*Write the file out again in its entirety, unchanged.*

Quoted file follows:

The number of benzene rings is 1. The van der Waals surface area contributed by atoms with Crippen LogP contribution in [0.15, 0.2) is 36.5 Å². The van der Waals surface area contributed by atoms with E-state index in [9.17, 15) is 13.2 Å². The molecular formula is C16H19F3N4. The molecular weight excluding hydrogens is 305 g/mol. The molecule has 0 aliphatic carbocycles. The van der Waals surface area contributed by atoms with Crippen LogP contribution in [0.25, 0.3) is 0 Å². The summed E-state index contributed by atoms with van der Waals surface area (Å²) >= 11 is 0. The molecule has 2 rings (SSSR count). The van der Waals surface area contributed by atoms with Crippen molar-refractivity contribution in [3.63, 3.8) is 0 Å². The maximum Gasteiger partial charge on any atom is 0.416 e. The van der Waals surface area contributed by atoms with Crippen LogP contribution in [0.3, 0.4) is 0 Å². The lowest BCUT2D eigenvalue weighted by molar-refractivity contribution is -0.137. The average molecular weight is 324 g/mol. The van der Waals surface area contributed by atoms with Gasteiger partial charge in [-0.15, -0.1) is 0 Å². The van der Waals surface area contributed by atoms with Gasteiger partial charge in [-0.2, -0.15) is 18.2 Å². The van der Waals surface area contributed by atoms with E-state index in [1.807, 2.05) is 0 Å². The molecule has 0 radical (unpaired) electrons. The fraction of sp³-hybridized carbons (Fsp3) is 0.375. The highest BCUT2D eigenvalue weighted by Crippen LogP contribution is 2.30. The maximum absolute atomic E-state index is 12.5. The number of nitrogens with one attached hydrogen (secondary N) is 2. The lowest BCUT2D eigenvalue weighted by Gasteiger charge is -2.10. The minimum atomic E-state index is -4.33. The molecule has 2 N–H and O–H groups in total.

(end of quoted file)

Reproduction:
The number of benzene rings is 1. The van der Waals surface area contributed by atoms with Crippen LogP contribution in [0.15, 0.2) is 36.5 Å². The van der Waals surface area contributed by atoms with E-state index in [9.17, 15) is 13.2 Å². The molecular formula is C16H19F3N4. The molecular weight excluding hydrogens is 305 g/mol. The molecule has 0 aliphatic carbocycles. The van der Waals surface area contributed by atoms with Crippen LogP contribution in [0.25, 0.3) is 0 Å². The summed E-state index contributed by atoms with van der Waals surface area (Å²) >= 11 is 0. The molecule has 2 rings (SSSR count). The van der Waals surface area contributed by atoms with Crippen molar-refractivity contribution in [3.63, 3.8) is 0 Å². The maximum Gasteiger partial charge on any atom is 0.416 e. The van der Waals surface area contributed by atoms with Crippen LogP contribution in [0.3, 0.4) is 0 Å². The lowest BCUT2D eigenvalue weighted by molar-refractivity contribution is -0.137. The average molecular weight is 324 g/mol. The van der Waals surface area contributed by atoms with Gasteiger partial charge in [-0.15, -0.1) is 0 Å². The van der Waals surface area contributed by atoms with Gasteiger partial charge in [-0.2, -0.15) is 18.2 Å². The van der Waals surface area contributed by atoms with E-state index in [1.807, 2.05) is 0 Å². The molecule has 0 radical (unpaired) electrons. The fraction of sp³-hybridized carbons (Fsp3) is 0.375. The highest BCUT2D eigenvalue weighted by Crippen LogP contribution is 2.30. The maximum absolute atomic E-state index is 12.5. The number of nitrogens with one attached hydrogen (secondary N) is 2. The lowest BCUT2D eigenvalue weighted by Gasteiger charge is -2.10. The minimum atomic E-state index is -4.33. The molecule has 2 N–H and O–H groups in total.